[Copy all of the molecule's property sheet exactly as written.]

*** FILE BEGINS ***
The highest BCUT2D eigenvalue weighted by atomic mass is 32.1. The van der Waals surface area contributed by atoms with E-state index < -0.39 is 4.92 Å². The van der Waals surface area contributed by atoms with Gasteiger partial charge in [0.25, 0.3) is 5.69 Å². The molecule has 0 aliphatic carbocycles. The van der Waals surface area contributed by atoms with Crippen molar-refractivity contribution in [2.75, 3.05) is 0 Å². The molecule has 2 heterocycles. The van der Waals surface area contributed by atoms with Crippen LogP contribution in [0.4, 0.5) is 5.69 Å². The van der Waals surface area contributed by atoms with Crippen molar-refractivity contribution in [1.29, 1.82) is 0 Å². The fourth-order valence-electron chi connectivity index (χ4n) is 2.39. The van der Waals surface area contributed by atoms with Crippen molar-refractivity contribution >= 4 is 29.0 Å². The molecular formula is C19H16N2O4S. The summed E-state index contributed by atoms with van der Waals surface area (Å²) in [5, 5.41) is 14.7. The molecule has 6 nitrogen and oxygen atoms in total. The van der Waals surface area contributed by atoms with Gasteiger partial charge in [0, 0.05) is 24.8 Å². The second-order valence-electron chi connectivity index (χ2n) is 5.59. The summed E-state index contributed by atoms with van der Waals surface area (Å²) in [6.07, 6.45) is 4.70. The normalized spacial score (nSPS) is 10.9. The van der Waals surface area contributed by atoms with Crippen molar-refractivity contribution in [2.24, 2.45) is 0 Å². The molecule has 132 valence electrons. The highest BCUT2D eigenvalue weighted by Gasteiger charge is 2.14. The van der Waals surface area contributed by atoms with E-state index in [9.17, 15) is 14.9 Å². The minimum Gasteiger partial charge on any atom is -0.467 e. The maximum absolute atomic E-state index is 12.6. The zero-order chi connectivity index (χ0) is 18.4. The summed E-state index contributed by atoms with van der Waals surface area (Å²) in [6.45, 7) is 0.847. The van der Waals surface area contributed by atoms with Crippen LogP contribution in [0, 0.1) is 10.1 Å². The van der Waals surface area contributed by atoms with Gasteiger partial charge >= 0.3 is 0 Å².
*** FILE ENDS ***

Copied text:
The highest BCUT2D eigenvalue weighted by atomic mass is 32.1. The van der Waals surface area contributed by atoms with E-state index < -0.39 is 4.92 Å². The van der Waals surface area contributed by atoms with Gasteiger partial charge in [0.25, 0.3) is 5.69 Å². The molecule has 0 aliphatic carbocycles. The van der Waals surface area contributed by atoms with Crippen molar-refractivity contribution in [2.75, 3.05) is 0 Å². The molecule has 2 heterocycles. The van der Waals surface area contributed by atoms with Crippen LogP contribution in [0.4, 0.5) is 5.69 Å². The van der Waals surface area contributed by atoms with Crippen molar-refractivity contribution in [1.29, 1.82) is 0 Å². The fourth-order valence-electron chi connectivity index (χ4n) is 2.39. The van der Waals surface area contributed by atoms with Crippen molar-refractivity contribution >= 4 is 29.0 Å². The molecular formula is C19H16N2O4S. The summed E-state index contributed by atoms with van der Waals surface area (Å²) in [5, 5.41) is 14.7. The molecule has 6 nitrogen and oxygen atoms in total. The van der Waals surface area contributed by atoms with Gasteiger partial charge in [0, 0.05) is 24.8 Å². The second-order valence-electron chi connectivity index (χ2n) is 5.59. The summed E-state index contributed by atoms with van der Waals surface area (Å²) in [6.07, 6.45) is 4.70. The normalized spacial score (nSPS) is 10.9. The van der Waals surface area contributed by atoms with Crippen molar-refractivity contribution in [2.24, 2.45) is 0 Å². The molecule has 132 valence electrons. The highest BCUT2D eigenvalue weighted by Gasteiger charge is 2.14. The van der Waals surface area contributed by atoms with E-state index in [9.17, 15) is 14.9 Å². The minimum Gasteiger partial charge on any atom is -0.467 e. The maximum absolute atomic E-state index is 12.6. The zero-order chi connectivity index (χ0) is 18.4. The summed E-state index contributed by atoms with van der Waals surface area (Å²) in [6.45, 7) is 0.847. The van der Waals surface area contributed by atoms with Crippen LogP contribution in [0, 0.1) is 10.1 Å². The van der Waals surface area contributed by atoms with Gasteiger partial charge >= 0.3 is 0 Å².